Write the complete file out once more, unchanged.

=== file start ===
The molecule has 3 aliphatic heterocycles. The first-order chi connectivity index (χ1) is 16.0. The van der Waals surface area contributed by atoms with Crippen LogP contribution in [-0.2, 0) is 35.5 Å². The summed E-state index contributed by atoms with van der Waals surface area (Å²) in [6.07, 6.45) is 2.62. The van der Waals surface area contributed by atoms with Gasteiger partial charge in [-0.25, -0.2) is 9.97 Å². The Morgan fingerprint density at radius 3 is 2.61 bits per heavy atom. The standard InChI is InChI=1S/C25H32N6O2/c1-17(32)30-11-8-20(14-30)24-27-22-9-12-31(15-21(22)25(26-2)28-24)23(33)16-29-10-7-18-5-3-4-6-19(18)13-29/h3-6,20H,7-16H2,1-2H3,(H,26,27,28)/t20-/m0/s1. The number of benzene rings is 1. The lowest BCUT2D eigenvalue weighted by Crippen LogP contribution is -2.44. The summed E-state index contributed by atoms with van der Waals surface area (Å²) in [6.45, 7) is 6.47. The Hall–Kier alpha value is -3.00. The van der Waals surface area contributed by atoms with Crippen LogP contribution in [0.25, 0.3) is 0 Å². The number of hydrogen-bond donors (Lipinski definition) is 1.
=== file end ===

The molecule has 3 aliphatic heterocycles. The first-order chi connectivity index (χ1) is 16.0. The van der Waals surface area contributed by atoms with Crippen LogP contribution in [-0.2, 0) is 35.5 Å². The summed E-state index contributed by atoms with van der Waals surface area (Å²) in [6.07, 6.45) is 2.62. The van der Waals surface area contributed by atoms with Gasteiger partial charge in [-0.25, -0.2) is 9.97 Å². The Morgan fingerprint density at radius 3 is 2.61 bits per heavy atom. The standard InChI is InChI=1S/C25H32N6O2/c1-17(32)30-11-8-20(14-30)24-27-22-9-12-31(15-21(22)25(26-2)28-24)23(33)16-29-10-7-18-5-3-4-6-19(18)13-29/h3-6,20H,7-16H2,1-2H3,(H,26,27,28)/t20-/m0/s1. The number of benzene rings is 1. The lowest BCUT2D eigenvalue weighted by Crippen LogP contribution is -2.44. The summed E-state index contributed by atoms with van der Waals surface area (Å²) in [6.45, 7) is 6.47. The Hall–Kier alpha value is -3.00. The van der Waals surface area contributed by atoms with Crippen LogP contribution in [0.25, 0.3) is 0 Å². The number of hydrogen-bond donors (Lipinski definition) is 1.